The policy failures masked by scapegoating migrants

Opinion piece (Financial Times)
Simon Tilford
09 December 2015

If Britain votes to leave the EU, it will not be because of the threat of eurozone ganging up on the UK, disputes over the role of national parliaments in bloc decision-making, regulatory threats to the City of London or concerns over competitiveness. It will be because EU membership has become synonymous in many voters’ minds with uncontrolled immigration.

David Cameron, UK prime minister, has made curbing migrants’ access to benefits a central plank of his drive to renegotiate Britain’s membership of the EU before a referendum promised by the end of 2017. And, indeed, net migration to the UK has picked up strongly in the past couple of years as the country’s economic recovery has gained momentum. But, contrary to colourful British press warnings of “invasion” and “swamping”, it has not been exceptional in an EU context over the past 15 years. Net migration to Spain and to Italy was higher than to Britain over this period. The share of Britain’s population comprising non-Britons is not out of line with comparable EU countries.

Britain also has a strong record of integrating migrants, suggesting UK employers, both public and private, are more open to giving jobs to people with foreign qualifications than their counterparts in many other EU countries. This helps explain why Britain attracts more skilled immigrants than fellow member states. Proportionally, EU migrants are also more likely to be employed than native Britons and are big net contributors to the UK’s public finances.

So why has EU immigration become so toxic? One reason is probably because UK workers’ real wages fell sharply be­tween 2008 and 2014. There is little evidence that EU incomers as opposed to a deep recession caused this, but in the popular mind there is a causal link.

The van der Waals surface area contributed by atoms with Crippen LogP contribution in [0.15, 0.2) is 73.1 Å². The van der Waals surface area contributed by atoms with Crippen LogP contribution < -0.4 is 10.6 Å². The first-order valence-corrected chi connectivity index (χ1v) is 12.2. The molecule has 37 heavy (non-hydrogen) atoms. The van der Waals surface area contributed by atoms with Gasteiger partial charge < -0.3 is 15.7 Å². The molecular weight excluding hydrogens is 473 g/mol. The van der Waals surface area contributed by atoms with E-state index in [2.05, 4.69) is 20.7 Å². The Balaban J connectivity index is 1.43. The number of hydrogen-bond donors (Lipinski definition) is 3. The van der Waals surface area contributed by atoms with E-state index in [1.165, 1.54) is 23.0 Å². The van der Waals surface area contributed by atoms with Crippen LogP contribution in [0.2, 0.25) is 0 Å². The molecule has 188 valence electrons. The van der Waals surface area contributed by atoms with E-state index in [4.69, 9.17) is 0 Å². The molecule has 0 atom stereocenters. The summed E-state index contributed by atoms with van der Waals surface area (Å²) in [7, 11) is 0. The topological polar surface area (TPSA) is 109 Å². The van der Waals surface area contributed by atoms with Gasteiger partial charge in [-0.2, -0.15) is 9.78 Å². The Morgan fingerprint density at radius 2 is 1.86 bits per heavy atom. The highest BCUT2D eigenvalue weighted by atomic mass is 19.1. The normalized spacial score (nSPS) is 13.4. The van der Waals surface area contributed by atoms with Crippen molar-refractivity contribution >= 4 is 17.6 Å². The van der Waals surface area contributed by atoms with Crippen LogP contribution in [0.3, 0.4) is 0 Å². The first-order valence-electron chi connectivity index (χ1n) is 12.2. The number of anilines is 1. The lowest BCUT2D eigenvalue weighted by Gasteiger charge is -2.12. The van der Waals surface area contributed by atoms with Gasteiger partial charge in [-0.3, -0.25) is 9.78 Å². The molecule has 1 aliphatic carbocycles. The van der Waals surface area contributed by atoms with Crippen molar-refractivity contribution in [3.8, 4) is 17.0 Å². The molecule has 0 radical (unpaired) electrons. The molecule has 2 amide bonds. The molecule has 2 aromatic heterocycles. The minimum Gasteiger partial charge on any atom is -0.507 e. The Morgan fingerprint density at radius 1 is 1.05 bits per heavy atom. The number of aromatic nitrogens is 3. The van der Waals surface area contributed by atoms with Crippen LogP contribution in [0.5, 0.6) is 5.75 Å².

Another reason is housing. Building in the UK has lagged behind demand for 35 years. Despite a gradual rise in completions in the past two years, Britain is still building a third fewer houses than it was in 2007, making the shortage more acute every year. Many blame immigrants, yet the real culprit is an egregious failure of public planning policy.

Proportionally, EU migrants are also more likely to be employed than native Britons and are big net contributors to the UK’s public finances

Migrants are also blamed for putting pressure on the National Health Service and schools. But the problem is again public policy: the supply of public services is too slow to respond to increased demand. This is partly because of a government squeeze on spending. It also reflects an institutional problem: the tax benefits of immigration flow to central government, which is slow to compensate the NHS or local education authorities for the costs of providing the additional public services required.

A final factor behind rising hostility to immigration is the diminishing social status of the white working class. This group is now the worst educated in the country, as well as the most likely to be in low-paid work and competing for scarce social housing. Britain has an admirable record of integrating mig­rants but is weak at addressing the problems of their poor white neighbours.

Both the governing Conservatives and the opposition Labour party have found it expedient to scapegoat migrants rather than address the chronic policy failures driving hostility. By focusing on “welfare tourism” and on the purported need to limit incomers’ access to social housing, the government has deflected criticism of its austerity measures and pressures on public services. The price of such short-sightedness has been high: it has put in jeopardy the country’s EU membership, which confers far more benefits than costs on the UK.

The tragedy is that this situation could have been prevented, had the two leading parties shown some leadership by refusing to link immigration with social and economic problems, and by facing down populist sentiment in the media rather than pandering to it. But that would have required them to be serious about addressing the country’s supply-side problems, and neither has shown much stomach for that fight.

Simon Tilford is deputy director at the Centre for European Reform.